The Huns are widely thought of as savage barbarians who appeared briefly in history, wreaked death and destruction, then disappeared again. Recent archaeological and historical discoveries are raising questions about this view.
Of the European countries, Hungary has the most legends about the Huns and in these legends they are the heroes, not the villains. Hungarian academic and researcher, Dr. Borbála Obrusánszky, has followed their trail all the way to China and Mongolia, where she did postgraduate work. She was also part of a Hungarian team that visited China and was interviewed by the National Geographic’s Hungarian edition. In an interview with Digital Journal, she explained that while the Huns, as a people, no longer exist, much of their culture remains:
When I was studying in Mongolia, I discovered very many similarities between traditional Hungarian and Mongolian folk cultures. I started to seek the roots of this and based on the guidance of my teachers, I found (the answers) in the Huns.
Responding to a question about the Hun’s reported barbarism and savagery, Obrusánszky said:
Only the Western Roman chroniclers thought that. The other sources, for example the Chinese, always painted a realistic picture of the Huns. They were not wild or barbarians, but only had different customs, which the town-dwellers did not know. But those who spent a long time among the Huns soon sang their praises, because they considered them a very hospitable people.Chinese Sources Detailed Hun Culture
On the origins of the Huns, Obrusánszky said:
The most detailed information comes from the Eastern Huns, since the Chinese wrote down practically all the most significant facts about them. In many of their chronicles, they tell of the Huns’ lifestyle, laws, in fact, they even compare them with their own. Not only that, but even Hun words can be found in them. The Chinese researchers have already analyzed them. From these we learn that their (main) centre was in the great bend of the Yellow River, which they call Ordos today, which was also an important metallurgical centre. The Hun state was linked by contemporary sources to the Xia (Dynasty 2,200-1,700 B.C.) and they believe that Huns still lived in the sea of Chinese and Turkic peoples until the 7th Century A.D., when they were gradually absorbed into the different steppe tribes. The Attila of the Eastern Huns was Maotun …He was the one who increased the size of the Hun Empire and made the Chinese his tributaries for a long time.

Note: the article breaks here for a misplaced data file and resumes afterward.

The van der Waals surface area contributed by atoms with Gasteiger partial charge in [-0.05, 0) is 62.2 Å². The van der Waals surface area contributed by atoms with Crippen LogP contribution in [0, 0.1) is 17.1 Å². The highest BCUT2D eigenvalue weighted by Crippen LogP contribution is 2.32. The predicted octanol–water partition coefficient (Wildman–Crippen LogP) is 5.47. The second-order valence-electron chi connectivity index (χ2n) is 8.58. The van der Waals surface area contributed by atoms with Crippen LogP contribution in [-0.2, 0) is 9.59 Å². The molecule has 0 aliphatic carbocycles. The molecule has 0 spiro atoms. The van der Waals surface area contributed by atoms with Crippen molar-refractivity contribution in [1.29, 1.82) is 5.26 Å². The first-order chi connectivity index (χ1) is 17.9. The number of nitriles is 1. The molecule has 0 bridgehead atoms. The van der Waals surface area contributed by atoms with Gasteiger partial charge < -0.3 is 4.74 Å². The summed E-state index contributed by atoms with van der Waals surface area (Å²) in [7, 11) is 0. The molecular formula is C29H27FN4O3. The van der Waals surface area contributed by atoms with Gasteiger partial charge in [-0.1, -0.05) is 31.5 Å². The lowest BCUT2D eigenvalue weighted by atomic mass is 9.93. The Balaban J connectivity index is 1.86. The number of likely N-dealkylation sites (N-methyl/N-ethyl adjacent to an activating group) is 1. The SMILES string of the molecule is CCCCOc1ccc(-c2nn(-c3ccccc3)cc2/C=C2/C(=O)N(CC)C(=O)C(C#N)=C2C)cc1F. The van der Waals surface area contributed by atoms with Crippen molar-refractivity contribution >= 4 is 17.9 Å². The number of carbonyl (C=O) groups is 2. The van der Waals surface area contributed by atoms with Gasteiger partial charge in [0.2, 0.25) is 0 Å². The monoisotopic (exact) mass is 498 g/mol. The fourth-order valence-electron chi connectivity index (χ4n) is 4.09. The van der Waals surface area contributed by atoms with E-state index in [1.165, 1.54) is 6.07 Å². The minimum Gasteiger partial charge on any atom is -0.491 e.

English-language sources refer to the Asiatic Huns by a Chinese term, ”Xiongnu.” Digital Journal asked whether the Xiongnu were in fact related to Attila’s Huns:
Naturally. This is no longer an issue in scholarship. At international conferences, the division of the Huns is not a question (anymore.) There are still some researchers, who do not want to acknowledge the facts. The Chinese chronicles follow Attila’s ancestors all the way to Central Asia, where Armenian, Iranian and Indian sources report on the new enemy. Not only that, but coin finds date which state(s) they founded. According to the new opinion(s), however, the Huns survived on the Eurasian Steppe until the 6th Century A.D. What is more, certain researchers consider it possible that they stayed in contact with each other, or knew about each other.' Barbarians' Built Cities
Obrusánszky added something that seemed the most surprising thing about these ”barbarians.” They built cities and she had visited the ruins of one of them:
The Huns also had settlements where they only stayed temporarily, but they had permanent trade centres and manufacturing towns, since they needed places where they could construct items both for weapons and military use as well as for their everyday lives. In Mongolia they link 10 towns to them, and in Russian territories they have also excavated many towns. What’s more in China there is the luxurious town of the Southern Xiongnu Huns. (This is) Tongwancheng, which can still be seen today. Not long ago, they found an unusual community not far from Shanghai, where Hun deserters settled after being separated during a military campaign, and the houses there have preserved these masterpieces of the Huns’ decorative art.
Dr Borbála Obrusánszky
The Ruins of the South Hun City of Tongwancheng
Obrusánszky turned next to the subject of Attila, King of the Huns:
Attila is the greatest figure in European history, many still tremble at his name. He created a great federal state from the foothills of the Caucasus to the Rhine. He was victorious in practically all his campaigns, he went wherever he wanted to, because his military knowledge and his army stood above that of the Romans. Despite this, at the Pope’s request, he spared Rome. By contrast, the Vandals sacked it. Attila was the ancestor of both the Hungarian and Bulgarian dynasties, and among us he was counted as a Hungarian king in the Middle Ages. (The Hungarian) leader, Árpád, considered him his ancestor and conquered the land (of Hungary) by this right.
Dr. Obrusánszky explained that these recent discoveries and ongoing studies in China, Mongolia and Hungary, as well as other countries, are likely to change perceptions of the Huns and their historical achievements.